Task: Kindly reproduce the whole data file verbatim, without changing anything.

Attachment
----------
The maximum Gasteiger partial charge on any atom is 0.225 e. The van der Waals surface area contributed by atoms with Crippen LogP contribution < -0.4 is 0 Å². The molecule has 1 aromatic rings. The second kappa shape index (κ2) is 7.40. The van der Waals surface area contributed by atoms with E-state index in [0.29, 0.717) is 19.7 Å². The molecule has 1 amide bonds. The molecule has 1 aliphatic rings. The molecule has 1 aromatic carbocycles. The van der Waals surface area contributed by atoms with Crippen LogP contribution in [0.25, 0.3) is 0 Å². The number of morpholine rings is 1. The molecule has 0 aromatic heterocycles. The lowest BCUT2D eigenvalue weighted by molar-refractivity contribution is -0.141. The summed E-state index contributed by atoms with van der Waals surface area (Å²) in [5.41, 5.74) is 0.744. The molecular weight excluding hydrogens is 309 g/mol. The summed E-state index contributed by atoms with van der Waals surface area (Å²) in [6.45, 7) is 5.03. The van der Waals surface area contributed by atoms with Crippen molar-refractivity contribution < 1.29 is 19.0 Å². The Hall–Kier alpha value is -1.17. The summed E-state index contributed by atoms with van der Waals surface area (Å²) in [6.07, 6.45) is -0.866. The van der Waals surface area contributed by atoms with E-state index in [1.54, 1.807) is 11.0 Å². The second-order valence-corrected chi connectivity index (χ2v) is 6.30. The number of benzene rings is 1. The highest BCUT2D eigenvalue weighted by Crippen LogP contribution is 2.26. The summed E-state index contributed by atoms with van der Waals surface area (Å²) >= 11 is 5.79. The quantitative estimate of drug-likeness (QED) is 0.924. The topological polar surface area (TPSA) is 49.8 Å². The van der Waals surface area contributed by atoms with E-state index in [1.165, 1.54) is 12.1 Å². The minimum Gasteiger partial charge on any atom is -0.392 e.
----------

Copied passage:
The maximum Gasteiger partial charge on any atom is 0.225 e. The van der Waals surface area contributed by atoms with Crippen LogP contribution < -0.4 is 0 Å². The molecule has 1 aromatic rings. The second kappa shape index (κ2) is 7.40. The van der Waals surface area contributed by atoms with E-state index in [0.29, 0.717) is 19.7 Å². The molecule has 1 amide bonds. The molecule has 1 aliphatic rings. The molecule has 1 aromatic carbocycles. The van der Waals surface area contributed by atoms with Crippen LogP contribution in [0.25, 0.3) is 0 Å². The number of morpholine rings is 1. The molecule has 0 aromatic heterocycles. The lowest BCUT2D eigenvalue weighted by molar-refractivity contribution is -0.141. The summed E-state index contributed by atoms with van der Waals surface area (Å²) in [5.41, 5.74) is 0.744. The molecular weight excluding hydrogens is 309 g/mol. The summed E-state index contributed by atoms with van der Waals surface area (Å²) in [6.45, 7) is 5.03. The van der Waals surface area contributed by atoms with Crippen molar-refractivity contribution < 1.29 is 19.0 Å². The Hall–Kier alpha value is -1.17. The summed E-state index contributed by atoms with van der Waals surface area (Å²) in [6.07, 6.45) is -0.866. The van der Waals surface area contributed by atoms with E-state index in [1.54, 1.807) is 11.0 Å². The second-order valence-corrected chi connectivity index (χ2v) is 6.30. The number of benzene rings is 1. The highest BCUT2D eigenvalue weighted by Crippen LogP contribution is 2.26. The summed E-state index contributed by atoms with van der Waals surface area (Å²) >= 11 is 5.79. The quantitative estimate of drug-likeness (QED) is 0.924. The topological polar surface area (TPSA) is 49.8 Å². The van der Waals surface area contributed by atoms with E-state index in [1.165, 1.54) is 12.1 Å². The minimum Gasteiger partial charge on any atom is -0.392 e.